This week, more than 30 mental health professionals released a statement as a letter to the editor at The New York Times, expressing their concern over President Donald Trump’s “emotional instability.”
The psychiatrists, psychologists and social workers who signed the statement outlined issues with Trump’s demonstrated lack of tolerance, empathy and anger control.
“Individuals with these traits distort reality to suit their psychological state, attacking facts and those who convey them (journalists, scientists),” they wrote. “We believe that the grave emotional instability indicated by Mr. Trump’s speech and actions makes him incapable of serving safely as president.”
The authors, who did not immediately return a request for comment from The Huffington Post, noted their statement breaks the Goldwater Rule, an ethical guideline that advises clinicians not to comment in the media on the psychological wellbeing of someone who is not their patient. The American Psychiatric Association specifically warned experts about deviating from the rule during the 2016 election.
The group wrote that it was important to break their silence regardless of the rule. Other experts aren’t so sure.
“I think this effort to psychologize Trump is both inappropriate and pointless,” Arthur Caplan, the founding director of New York University’s division of medical ethics, told HuffPost. He also noted that speculation on a public figure’s mental health may be interpreted more as politics than professional practice.
“Doing this kind of observation from a distance is poor medicine,” he said. “No one [who signed the letter] likely has interviewed him, no one has a history or knows what medication he might be taking. Diagnosing someone from an armchair or a tweet is just not consistent with what doctors should do.”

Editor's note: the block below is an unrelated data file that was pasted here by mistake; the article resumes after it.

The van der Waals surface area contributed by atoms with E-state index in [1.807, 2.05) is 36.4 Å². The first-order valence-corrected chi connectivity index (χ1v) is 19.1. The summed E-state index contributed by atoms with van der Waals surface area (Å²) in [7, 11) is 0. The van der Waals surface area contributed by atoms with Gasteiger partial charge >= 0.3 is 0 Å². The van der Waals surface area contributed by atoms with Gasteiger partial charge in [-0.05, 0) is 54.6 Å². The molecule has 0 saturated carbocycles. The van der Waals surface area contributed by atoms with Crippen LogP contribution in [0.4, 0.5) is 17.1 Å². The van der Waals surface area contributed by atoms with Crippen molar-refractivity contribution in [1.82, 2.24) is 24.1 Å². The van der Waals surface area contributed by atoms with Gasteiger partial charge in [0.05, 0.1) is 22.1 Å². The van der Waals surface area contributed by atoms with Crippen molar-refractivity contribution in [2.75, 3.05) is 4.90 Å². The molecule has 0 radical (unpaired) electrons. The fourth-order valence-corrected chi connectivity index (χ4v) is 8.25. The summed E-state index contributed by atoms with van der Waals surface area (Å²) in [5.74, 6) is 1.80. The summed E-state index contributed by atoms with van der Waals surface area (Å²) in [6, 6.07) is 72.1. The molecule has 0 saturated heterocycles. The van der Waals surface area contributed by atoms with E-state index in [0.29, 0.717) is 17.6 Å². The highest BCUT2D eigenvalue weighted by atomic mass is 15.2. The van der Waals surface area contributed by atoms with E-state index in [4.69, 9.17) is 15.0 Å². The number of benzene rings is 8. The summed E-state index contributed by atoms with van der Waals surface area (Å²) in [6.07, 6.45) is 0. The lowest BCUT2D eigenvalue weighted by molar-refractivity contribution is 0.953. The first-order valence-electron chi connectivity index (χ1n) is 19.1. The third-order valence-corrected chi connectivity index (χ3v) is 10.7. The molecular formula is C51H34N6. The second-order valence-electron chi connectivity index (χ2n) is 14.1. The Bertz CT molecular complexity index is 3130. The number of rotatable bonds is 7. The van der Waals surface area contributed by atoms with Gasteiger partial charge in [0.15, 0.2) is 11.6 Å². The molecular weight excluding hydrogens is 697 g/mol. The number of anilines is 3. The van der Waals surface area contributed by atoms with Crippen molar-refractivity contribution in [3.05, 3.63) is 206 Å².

“I think this effort to psychologize Trump is both inappropriate and pointless.”
Mental illness doesn’t release a person from responsibility
Here’s the thing this letter fails to address: A person can exhibit morally questionable behavior or poor leadership without having a mental health issue. The two can be mutually exclusive.
“Society tends to psychologize away moral and ethical responsibility,” Caplan said. “When it comes to Trump, he’s doing exactly what he said he’d do in the campaign. If you blame this on a mental illness of some sort, then you’re trivializing what’s really going on.”
And, as psychiatrist Allen Frances pointed out in a series of tweets last month, speculation on Trump’s mental health can be consequential when it comes to stigma. Frances, who was chairman of the task force that wrote the fourth edition of the Diagnostic and Statistical Manual of Mental Disorders (a standard classification of mental health conditions), said the commentary gives the wrong message about mental illness:
Research shows negative stereotypes about mental illness can prevent people from seeking professional treatment, treatment that helps the majority of people with mental health issues live productive and successful lives.
“This messaging isn’t fair to people with mental health conditions,” Caplan said. “Just like you can be a CEO or hold high office with a physical illness, who’s to say you can’t do it with a mental illness?”
What medical professionals can do in the Trump era
More immediately, Caplan recommends that medical professionals use public platforms to offer self-care suggestions to the many Americans feeling unprecedented levels of stress.
“More support is needed,” he said. “There needs to be messaging on how to talk about these issues and help offer support for people who might be affected by these circumstances.”
Behind the scenes, they could offer support to the new legislative effort to require a psychiatrist in the White House for current and future administrations. If the law passes, this specific health professional would be privy to the actual mental health status of the person serving office. (Of course, if the elected official had their own physician beforehand they would have that information, too.)
In the meantime, let’s leave the public diagnoses to a person’s actual doctor.
Correction: A previous version of this article stated that Frances was involved in the creation of the DSM-5. He was the chairman of the task force that wrote the DSM-IV, which was a different edition.